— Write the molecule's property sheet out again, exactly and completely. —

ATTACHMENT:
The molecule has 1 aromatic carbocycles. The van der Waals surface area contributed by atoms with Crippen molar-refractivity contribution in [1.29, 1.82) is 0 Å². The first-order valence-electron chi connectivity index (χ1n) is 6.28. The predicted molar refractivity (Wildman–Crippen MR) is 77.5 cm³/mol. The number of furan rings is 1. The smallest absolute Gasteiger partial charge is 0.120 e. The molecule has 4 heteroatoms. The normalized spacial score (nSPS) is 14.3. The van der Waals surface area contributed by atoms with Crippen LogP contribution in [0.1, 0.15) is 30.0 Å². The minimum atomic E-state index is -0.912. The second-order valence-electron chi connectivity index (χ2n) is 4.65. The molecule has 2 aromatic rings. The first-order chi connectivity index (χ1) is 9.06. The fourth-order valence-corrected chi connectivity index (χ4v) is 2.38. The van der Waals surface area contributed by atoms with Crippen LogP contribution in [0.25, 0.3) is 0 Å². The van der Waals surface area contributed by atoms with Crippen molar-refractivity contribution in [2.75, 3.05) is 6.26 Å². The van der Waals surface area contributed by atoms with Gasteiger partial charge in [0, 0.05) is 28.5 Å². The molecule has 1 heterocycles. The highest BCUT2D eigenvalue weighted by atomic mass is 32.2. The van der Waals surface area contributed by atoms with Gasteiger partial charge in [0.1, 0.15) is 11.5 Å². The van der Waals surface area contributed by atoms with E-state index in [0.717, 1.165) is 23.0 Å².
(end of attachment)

The molecule has 1 aromatic carbocycles. The van der Waals surface area contributed by atoms with Crippen molar-refractivity contribution in [1.29, 1.82) is 0 Å². The first-order valence-electron chi connectivity index (χ1n) is 6.28. The predicted molar refractivity (Wildman–Crippen MR) is 77.5 cm³/mol. The number of furan rings is 1. The smallest absolute Gasteiger partial charge is 0.120 e. The molecule has 4 heteroatoms. The normalized spacial score (nSPS) is 14.3. The van der Waals surface area contributed by atoms with Crippen LogP contribution in [0.1, 0.15) is 30.0 Å². The minimum atomic E-state index is -0.912. The second-order valence-electron chi connectivity index (χ2n) is 4.65. The molecule has 2 aromatic rings. The first-order chi connectivity index (χ1) is 9.06. The fourth-order valence-corrected chi connectivity index (χ4v) is 2.38. The van der Waals surface area contributed by atoms with Crippen LogP contribution in [0.25, 0.3) is 0 Å². The van der Waals surface area contributed by atoms with Crippen molar-refractivity contribution in [2.75, 3.05) is 6.26 Å². The van der Waals surface area contributed by atoms with Gasteiger partial charge in [0, 0.05) is 28.5 Å². The molecule has 1 heterocycles. The highest BCUT2D eigenvalue weighted by atomic mass is 32.2. The van der Waals surface area contributed by atoms with Gasteiger partial charge in [0.1, 0.15) is 11.5 Å². The van der Waals surface area contributed by atoms with E-state index in [0.717, 1.165) is 23.0 Å².